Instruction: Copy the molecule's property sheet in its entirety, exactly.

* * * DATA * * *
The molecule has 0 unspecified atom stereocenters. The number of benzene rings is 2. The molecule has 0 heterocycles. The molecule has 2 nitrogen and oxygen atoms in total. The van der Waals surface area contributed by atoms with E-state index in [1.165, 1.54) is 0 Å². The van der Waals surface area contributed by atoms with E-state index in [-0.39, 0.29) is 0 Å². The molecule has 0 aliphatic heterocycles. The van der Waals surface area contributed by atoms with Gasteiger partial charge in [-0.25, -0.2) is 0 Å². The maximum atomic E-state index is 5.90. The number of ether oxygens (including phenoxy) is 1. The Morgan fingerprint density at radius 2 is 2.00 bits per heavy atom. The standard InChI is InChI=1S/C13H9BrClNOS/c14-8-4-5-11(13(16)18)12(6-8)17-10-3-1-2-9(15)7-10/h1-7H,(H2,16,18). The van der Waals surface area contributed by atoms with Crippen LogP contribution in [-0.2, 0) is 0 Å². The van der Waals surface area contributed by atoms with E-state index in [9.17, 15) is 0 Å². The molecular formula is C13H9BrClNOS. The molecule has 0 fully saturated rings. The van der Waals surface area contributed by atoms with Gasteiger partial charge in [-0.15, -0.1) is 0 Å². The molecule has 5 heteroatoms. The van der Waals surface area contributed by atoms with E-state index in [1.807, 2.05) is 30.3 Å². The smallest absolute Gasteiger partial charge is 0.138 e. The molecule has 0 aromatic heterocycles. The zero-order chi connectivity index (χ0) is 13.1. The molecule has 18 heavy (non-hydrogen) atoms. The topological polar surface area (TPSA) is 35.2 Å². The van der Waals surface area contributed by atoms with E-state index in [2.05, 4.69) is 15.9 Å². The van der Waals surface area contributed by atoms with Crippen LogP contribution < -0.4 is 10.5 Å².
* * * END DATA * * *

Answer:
The molecule has 0 unspecified atom stereocenters. The number of benzene rings is 2. The molecule has 0 heterocycles. The molecule has 2 nitrogen and oxygen atoms in total. The van der Waals surface area contributed by atoms with E-state index in [1.165, 1.54) is 0 Å². The van der Waals surface area contributed by atoms with E-state index in [-0.39, 0.29) is 0 Å². The molecule has 0 aliphatic heterocycles. The van der Waals surface area contributed by atoms with Gasteiger partial charge in [-0.25, -0.2) is 0 Å². The maximum atomic E-state index is 5.90. The number of ether oxygens (including phenoxy) is 1. The Morgan fingerprint density at radius 2 is 2.00 bits per heavy atom. The standard InChI is InChI=1S/C13H9BrClNOS/c14-8-4-5-11(13(16)18)12(6-8)17-10-3-1-2-9(15)7-10/h1-7H,(H2,16,18). The van der Waals surface area contributed by atoms with Crippen LogP contribution in [-0.2, 0) is 0 Å². The van der Waals surface area contributed by atoms with E-state index in [9.17, 15) is 0 Å². The molecular formula is C13H9BrClNOS. The molecule has 0 fully saturated rings. The van der Waals surface area contributed by atoms with Gasteiger partial charge in [-0.15, -0.1) is 0 Å². The molecule has 5 heteroatoms. The van der Waals surface area contributed by atoms with E-state index in [1.807, 2.05) is 30.3 Å². The smallest absolute Gasteiger partial charge is 0.138 e. The molecule has 0 aromatic heterocycles. The zero-order chi connectivity index (χ0) is 13.1. The molecule has 18 heavy (non-hydrogen) atoms. The topological polar surface area (TPSA) is 35.2 Å². The van der Waals surface area contributed by atoms with E-state index in [2.05, 4.69) is 15.9 Å². The van der Waals surface area contributed by atoms with Crippen LogP contribution < -0.4 is 10.5 Å².